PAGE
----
The mysterious "sailing stones" of Death Valley have confused experts for years.
The massive stones appear to travel over the dried lake bed known as Racetrack Playa in California's Death Valley National Park, leaving a path in the cracked mud behind them.
The apparent movement of the rocks has been attributed to a variety of factors, including alien invaders, magnetic forces, and pranksters. However, no one has ever observed the rocks move, adding to the mystery.
Park ranger Alan Van Valkenburg told Smithsonian.com, "It's extremely quiet out there, and it's very open — and you tend to get the playa to yourself." "And the longer you stay out there, the more it takes on a sense of wonder."
For decades, scientists have attempted to solve the mystery of the sailing stones. Dust devils, according to some academics, could be moving the rocks, which can weigh up to 700 pounds each (318 kilograms).
Strong gusts that frequently whip across the wide lake bed, according to some studies, could force the rocks to slide across the earth. These and other explanations were proven fake, leaving experts confused.
According to Slate.com, the rocks' paths have been measured to stretch as long as 820 feet (250 meters) in certain cases. Some of the traces followed a smooth curve, while others followed a straight path before abruptly shifting to the left or right, confusing researchers even more.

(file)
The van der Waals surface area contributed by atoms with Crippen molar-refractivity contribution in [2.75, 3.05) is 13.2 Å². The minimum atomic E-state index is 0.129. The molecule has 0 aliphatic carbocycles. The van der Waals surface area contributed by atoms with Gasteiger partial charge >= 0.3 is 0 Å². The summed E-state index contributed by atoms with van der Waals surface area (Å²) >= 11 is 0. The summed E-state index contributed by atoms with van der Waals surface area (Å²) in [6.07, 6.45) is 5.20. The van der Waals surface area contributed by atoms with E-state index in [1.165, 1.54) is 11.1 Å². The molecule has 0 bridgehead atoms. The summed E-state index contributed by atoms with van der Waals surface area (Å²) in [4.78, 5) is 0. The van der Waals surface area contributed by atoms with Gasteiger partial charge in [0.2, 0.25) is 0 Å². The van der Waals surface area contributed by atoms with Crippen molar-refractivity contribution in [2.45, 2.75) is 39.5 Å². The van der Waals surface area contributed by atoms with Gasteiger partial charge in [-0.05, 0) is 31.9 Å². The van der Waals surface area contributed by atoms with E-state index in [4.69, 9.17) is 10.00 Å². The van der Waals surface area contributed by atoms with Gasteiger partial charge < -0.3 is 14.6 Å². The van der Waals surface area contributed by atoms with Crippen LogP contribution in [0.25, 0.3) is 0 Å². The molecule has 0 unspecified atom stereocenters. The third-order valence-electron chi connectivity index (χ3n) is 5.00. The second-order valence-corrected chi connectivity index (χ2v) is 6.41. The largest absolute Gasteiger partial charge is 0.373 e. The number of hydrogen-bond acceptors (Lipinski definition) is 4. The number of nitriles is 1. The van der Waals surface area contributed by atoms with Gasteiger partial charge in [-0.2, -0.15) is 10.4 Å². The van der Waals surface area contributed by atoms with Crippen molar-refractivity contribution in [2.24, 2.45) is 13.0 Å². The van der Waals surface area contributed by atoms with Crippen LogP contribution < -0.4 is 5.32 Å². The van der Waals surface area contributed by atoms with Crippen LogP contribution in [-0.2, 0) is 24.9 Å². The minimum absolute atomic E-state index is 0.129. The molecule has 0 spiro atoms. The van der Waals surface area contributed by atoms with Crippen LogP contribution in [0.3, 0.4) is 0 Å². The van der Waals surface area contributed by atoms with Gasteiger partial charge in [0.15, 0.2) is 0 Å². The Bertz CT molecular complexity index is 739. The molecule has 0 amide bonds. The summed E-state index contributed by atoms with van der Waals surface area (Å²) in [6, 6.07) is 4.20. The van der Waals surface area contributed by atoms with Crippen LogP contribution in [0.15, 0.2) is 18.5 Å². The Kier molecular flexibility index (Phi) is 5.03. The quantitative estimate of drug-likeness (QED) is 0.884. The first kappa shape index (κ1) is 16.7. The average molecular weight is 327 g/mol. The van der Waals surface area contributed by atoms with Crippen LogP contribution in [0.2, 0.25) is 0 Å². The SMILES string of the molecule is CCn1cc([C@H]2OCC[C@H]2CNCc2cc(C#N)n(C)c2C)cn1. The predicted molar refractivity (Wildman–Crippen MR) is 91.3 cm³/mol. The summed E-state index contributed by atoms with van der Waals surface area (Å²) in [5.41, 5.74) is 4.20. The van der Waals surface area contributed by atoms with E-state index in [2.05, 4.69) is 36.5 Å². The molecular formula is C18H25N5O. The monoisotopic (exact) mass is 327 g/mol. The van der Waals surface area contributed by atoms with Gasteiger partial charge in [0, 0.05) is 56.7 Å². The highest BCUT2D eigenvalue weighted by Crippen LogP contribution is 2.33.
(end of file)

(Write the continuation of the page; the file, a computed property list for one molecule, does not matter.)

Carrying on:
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The far outer space and the depth of Death Valley
Ralph Lorenz, a NASA scientist researching weather on different planets, became interested in Death Valley in 2006. Lorenz was particularly interested in comparing the weather conditions in Death Valley to those near Ontario Lacus, Titan's large hydrocarbon lake.
However, while studying Death Valley, he became fascinated by Racetrack Playa's mysterious sailing stones.
To demonstrate how the rocks might glide across the lake bed's surface, Lorenz created a kitchen-table replica using an ordinary Tupperware container.
"I put a small rock in a Tupperware container and filled it with water until there was an inch of water and a bit of the rock peeking out," Lorenz told Smithsonian.com.
Lorenz ended up with a little block of ice with a rock stuck in it after freezing the container. All he had to do was softly blow on the ice-bound boulder in a large tray of water with sand at the bottom to get it to move across the water.
The ice-embedded rock scraped a track in the sand at the tray's bottom as it traveled. Lorenz designed his ingenious experiment by studying how the buoyancy of ice can force big rocks to float along tidal beaches in the Arctic Sea when covered in ice.
myths are preferred over Science.
Under specific winter circumstances in Death Valley, Lorenz's study team predicted that enough water and ice may accumulate to float the rocks over the muddy floor of Racetrack Playa in a gentle breeze, leaving a trail in the mud as they went.
However, some Death Valley tourists appear to prefer more supernatural interpretations for the sailing stones.